The NHS management executive is known to be puzzled by a longer-term increase in emergency admissions since the reforms in the service.
More than 50 hospitals and 20 health authorities in the survey reported financial and contractual difficulties by the end of last year and more than half of these also reporting unexpected rises in emergencies, ranging from about 1 per cent 30 per cent.
David Blunkett, Labour health spokesman, yesterday claimed that, as hospitals were completing their contracts ahead of time, family doctors were 'desperately trying to circumvent normal admissions procedures to get patients into hospital'.
A management executive paper last year, which has prompted a fuller study of the problem, acknowledged that the increase could result 'from GP tactics to avoid long waiting times'.
Also, hospitals have an incentive to charge for emergency admissions which can be paid for outside the normal contracts for routine work. But both the management executive and doctors who are studying the problem say there could be a range of other explanations - including the ageing of the population, quirks in the data, early discharge leading to more readmissions, and medical advances keeping people alive but requiring treatment.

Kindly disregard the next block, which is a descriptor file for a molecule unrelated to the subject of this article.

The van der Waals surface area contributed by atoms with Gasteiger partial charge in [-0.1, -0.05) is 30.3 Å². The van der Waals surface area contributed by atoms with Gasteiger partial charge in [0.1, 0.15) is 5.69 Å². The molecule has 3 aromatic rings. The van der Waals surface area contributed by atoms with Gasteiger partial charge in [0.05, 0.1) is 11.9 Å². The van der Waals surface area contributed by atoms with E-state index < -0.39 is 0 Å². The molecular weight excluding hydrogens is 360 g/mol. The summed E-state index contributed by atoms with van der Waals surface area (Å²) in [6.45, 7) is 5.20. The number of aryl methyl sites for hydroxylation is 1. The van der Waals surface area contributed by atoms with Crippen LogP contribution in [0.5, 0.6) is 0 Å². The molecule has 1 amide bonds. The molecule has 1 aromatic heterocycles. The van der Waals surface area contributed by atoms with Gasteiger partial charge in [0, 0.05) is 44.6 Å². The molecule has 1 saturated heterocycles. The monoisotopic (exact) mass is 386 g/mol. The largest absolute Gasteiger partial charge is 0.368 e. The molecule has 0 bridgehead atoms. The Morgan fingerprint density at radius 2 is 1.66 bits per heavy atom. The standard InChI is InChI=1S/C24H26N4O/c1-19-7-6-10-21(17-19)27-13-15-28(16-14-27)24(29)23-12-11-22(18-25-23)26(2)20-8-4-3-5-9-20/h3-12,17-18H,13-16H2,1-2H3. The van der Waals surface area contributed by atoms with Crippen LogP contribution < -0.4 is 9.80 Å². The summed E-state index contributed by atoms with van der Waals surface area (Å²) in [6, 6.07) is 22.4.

Samples from Labour's survey show the Hinchingbrooke hospital in John Major's Huntingdon constituency, for example, reporting: 'We, like every other hospital in the region, and by all accounts many nationally, have seen a 15 per cent increase in emergency medical admissions over the past 12 months. Almost every weekday we are finding that we have almost no beds left by lunchtime.'
Queen Mary's hospital, Sidcup, reported a 10 per cent rise in emergencies as it faces a pounds 400,000 overspend, while Grimsby reported emergency admissions 34 per cent above plan. The variability round the country is shown, however, by Brighton hospitals reporting emergency admissions almost 9 per cent below plan.Reuse content